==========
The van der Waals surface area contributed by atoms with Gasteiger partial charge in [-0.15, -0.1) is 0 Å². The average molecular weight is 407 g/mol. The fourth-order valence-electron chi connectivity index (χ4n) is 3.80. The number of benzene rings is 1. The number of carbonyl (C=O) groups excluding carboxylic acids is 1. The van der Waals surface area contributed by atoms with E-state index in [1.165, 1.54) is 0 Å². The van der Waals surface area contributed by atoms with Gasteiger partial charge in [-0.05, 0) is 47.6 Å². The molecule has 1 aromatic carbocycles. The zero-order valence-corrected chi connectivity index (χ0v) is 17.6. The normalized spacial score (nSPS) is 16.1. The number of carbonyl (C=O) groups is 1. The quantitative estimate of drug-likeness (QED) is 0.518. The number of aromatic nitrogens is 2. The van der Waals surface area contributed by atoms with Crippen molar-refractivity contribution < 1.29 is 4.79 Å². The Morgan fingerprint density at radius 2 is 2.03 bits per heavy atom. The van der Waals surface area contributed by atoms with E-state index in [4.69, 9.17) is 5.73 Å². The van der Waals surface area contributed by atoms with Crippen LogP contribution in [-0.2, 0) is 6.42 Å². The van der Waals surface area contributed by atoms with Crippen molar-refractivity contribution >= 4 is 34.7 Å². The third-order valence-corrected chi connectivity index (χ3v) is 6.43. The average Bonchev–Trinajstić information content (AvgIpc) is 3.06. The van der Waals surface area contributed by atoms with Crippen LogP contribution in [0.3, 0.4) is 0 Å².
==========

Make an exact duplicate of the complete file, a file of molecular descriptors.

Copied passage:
The van der Waals surface area contributed by atoms with Gasteiger partial charge in [-0.15, -0.1) is 0 Å². The average molecular weight is 407 g/mol. The fourth-order valence-electron chi connectivity index (χ4n) is 3.80. The number of benzene rings is 1. The number of carbonyl (C=O) groups excluding carboxylic acids is 1. The van der Waals surface area contributed by atoms with E-state index in [1.165, 1.54) is 0 Å². The van der Waals surface area contributed by atoms with Gasteiger partial charge in [-0.05, 0) is 47.6 Å². The molecule has 1 aromatic carbocycles. The zero-order valence-corrected chi connectivity index (χ0v) is 17.6. The normalized spacial score (nSPS) is 16.1. The number of carbonyl (C=O) groups is 1. The quantitative estimate of drug-likeness (QED) is 0.518. The number of aromatic nitrogens is 2. The van der Waals surface area contributed by atoms with Crippen molar-refractivity contribution < 1.29 is 4.79 Å². The Morgan fingerprint density at radius 2 is 2.03 bits per heavy atom. The van der Waals surface area contributed by atoms with E-state index in [4.69, 9.17) is 5.73 Å². The van der Waals surface area contributed by atoms with Crippen LogP contribution in [-0.2, 0) is 6.42 Å². The van der Waals surface area contributed by atoms with Crippen molar-refractivity contribution >= 4 is 34.7 Å². The third-order valence-corrected chi connectivity index (χ3v) is 6.43. The average Bonchev–Trinajstić information content (AvgIpc) is 3.06. The van der Waals surface area contributed by atoms with Crippen LogP contribution in [0.3, 0.4) is 0 Å².